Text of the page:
Having married in mid-life, my husband and I could have spent the rest of our years traveling, remodeling our house, and pursuing hobbies. But we wanted to share the love that brought us together. We decided to adopt an older child.
Our agency sent us records of children waiting for their forever families, and one little girl named “Miss Phonthip” (pronounced pon-tip) stood out to me. There was an old-womanish air about her as she stood, feet planted firmly, wearing a feisty expression and the hint of a smile.
Her record indicated that she had “mild cerebral palsy” and also that she was “a very creative little girl.” When my husband finished reviewing the records late that night, the same girl’s photo was at the top of the pile.
A delicate balance
Having children is usually a decision of the heart. Yet, at our time of life, my husband and I felt the decision should reflect a balance of heart and mind. We knew that we needed more information.
What did “mild cerebral palsy” mean? Were we up to the challenge? Our research told us that cerebral palsy can cause a range of disabilities, both physical and intellectual, and the more we read, the more confused we became.
Because we wanted to make this decision with our eyes wide open, for her sake as well as ours, we consulted a specialist in adoption medicine. He believed that our little girl was doing “incredibly well,” considering her disability and her lifelong residency in orphanages, but he wanted to take the precaution of faxing a list of questions to her caregivers.
We nervously waited for responses from the Department of Public Welfare in Thailand. Their reports were all positive, save one, which was puzzling: “She does not draw well.” Our doctor explained that this could indicate hemiplegia, a weakness of her leg and arm. If this were the case, her cerebral palsy would place her at higher risk for learning disabilities.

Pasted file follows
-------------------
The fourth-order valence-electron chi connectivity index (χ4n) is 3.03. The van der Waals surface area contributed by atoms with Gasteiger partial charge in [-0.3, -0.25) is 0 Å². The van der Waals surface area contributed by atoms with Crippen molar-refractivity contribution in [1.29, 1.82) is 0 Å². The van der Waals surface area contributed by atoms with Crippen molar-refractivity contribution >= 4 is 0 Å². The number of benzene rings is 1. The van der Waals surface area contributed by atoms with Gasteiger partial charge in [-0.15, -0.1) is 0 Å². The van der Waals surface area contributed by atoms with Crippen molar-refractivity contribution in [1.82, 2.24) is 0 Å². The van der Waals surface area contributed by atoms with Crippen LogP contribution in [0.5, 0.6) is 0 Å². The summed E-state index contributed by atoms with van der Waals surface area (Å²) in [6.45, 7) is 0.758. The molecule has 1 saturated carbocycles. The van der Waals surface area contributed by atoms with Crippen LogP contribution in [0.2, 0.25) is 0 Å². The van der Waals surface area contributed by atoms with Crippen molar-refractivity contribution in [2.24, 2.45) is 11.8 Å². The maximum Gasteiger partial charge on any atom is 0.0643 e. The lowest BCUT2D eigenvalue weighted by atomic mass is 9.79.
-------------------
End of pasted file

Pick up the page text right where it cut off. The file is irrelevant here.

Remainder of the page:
A firm belief
This new information gave us pause. The love of learning is important to each of us. Could we parent a child who might not share this love?
The next morning, however, I awoke with a firm resolve. Wanting it to remain a mutual decision, though, I wrote my husband a casual e-mail: “I’ve just been thinking about the little girl. How are you doing?” He responded immediately, “I am very excited to begin my new family with you and our little girl.”
Several months later we were sipping tea in the office of the Ransit Babies Home in Bangkok. Our beautiful little girl entered the room, leaning on the arm of a caregiver. I noticed that her right hand was fisted—a clear indication that our doctor was right about her hemiplegia. But we were prepared for this. As the three of us looked at each other, our eyes said, “This is a good thing.” It was instant love!
A happy home
The first three years she was home involved regular visits to occupational, physical, and speech therapists. Our daughter receives academic accommodations for learning disabilities, and we continue to be vigilant about her safety, making sure that host parents know about her condition when she goes on play dates.
With the right interventions and the unconditional support of a happy home, our daughter has made amazing strides. Five years later, she is a lively, inquisitive 11-year-old who is wise beyond her years. She learned English quickly, attends school, and has many friends.
Her hands are now strong enough to maneuver her pencils and paintbrushes exactly the way she wants. But above all, her spirit blesses everyone who knows her and it will serve her well in life.
Making the decision to adopt our little girl is the best thing we ever did. The challenges we face are far outweighed by the lessons we’ve learned about respect, determination, and courage.